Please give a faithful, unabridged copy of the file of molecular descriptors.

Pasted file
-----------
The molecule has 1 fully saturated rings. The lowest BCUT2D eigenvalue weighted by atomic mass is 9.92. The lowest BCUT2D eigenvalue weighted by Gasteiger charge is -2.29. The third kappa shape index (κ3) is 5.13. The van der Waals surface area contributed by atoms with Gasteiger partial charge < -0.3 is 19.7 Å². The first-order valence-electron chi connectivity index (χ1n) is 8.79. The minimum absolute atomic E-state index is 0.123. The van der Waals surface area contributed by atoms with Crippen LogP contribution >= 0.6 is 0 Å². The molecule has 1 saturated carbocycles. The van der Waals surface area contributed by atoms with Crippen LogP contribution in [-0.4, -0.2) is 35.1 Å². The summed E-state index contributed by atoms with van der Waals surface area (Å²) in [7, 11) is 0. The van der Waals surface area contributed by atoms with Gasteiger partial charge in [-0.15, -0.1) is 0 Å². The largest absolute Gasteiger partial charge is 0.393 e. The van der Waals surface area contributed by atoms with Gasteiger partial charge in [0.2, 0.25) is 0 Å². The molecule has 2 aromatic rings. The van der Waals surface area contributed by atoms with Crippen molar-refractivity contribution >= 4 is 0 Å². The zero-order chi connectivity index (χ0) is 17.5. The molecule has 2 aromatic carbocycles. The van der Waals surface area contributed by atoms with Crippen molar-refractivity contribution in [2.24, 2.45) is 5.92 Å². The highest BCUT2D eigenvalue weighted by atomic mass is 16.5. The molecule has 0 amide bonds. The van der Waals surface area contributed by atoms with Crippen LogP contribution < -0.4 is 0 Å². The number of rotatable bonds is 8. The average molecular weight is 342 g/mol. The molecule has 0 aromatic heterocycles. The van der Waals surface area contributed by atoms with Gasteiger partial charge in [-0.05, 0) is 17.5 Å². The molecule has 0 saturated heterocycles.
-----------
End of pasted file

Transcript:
The molecule has 1 fully saturated rings. The lowest BCUT2D eigenvalue weighted by atomic mass is 9.92. The lowest BCUT2D eigenvalue weighted by Gasteiger charge is -2.29. The third kappa shape index (κ3) is 5.13. The van der Waals surface area contributed by atoms with Gasteiger partial charge < -0.3 is 19.7 Å². The first-order valence-electron chi connectivity index (χ1n) is 8.79. The minimum absolute atomic E-state index is 0.123. The van der Waals surface area contributed by atoms with Crippen LogP contribution >= 0.6 is 0 Å². The molecule has 1 saturated carbocycles. The van der Waals surface area contributed by atoms with Crippen LogP contribution in [-0.4, -0.2) is 35.1 Å². The summed E-state index contributed by atoms with van der Waals surface area (Å²) in [7, 11) is 0. The van der Waals surface area contributed by atoms with Gasteiger partial charge in [-0.15, -0.1) is 0 Å². The largest absolute Gasteiger partial charge is 0.393 e. The van der Waals surface area contributed by atoms with Gasteiger partial charge in [0.2, 0.25) is 0 Å². The molecule has 2 aromatic rings. The van der Waals surface area contributed by atoms with Crippen molar-refractivity contribution >= 4 is 0 Å². The zero-order chi connectivity index (χ0) is 17.5. The molecule has 2 aromatic carbocycles. The van der Waals surface area contributed by atoms with Crippen molar-refractivity contribution in [2.24, 2.45) is 5.92 Å². The highest BCUT2D eigenvalue weighted by atomic mass is 16.5. The molecule has 0 amide bonds. The van der Waals surface area contributed by atoms with Crippen LogP contribution < -0.4 is 0 Å². The number of rotatable bonds is 8. The average molecular weight is 342 g/mol. The molecule has 0 aromatic heterocycles. The van der Waals surface area contributed by atoms with Gasteiger partial charge in [-0.05, 0) is 17.5 Å². The molecule has 0 saturated heterocycles.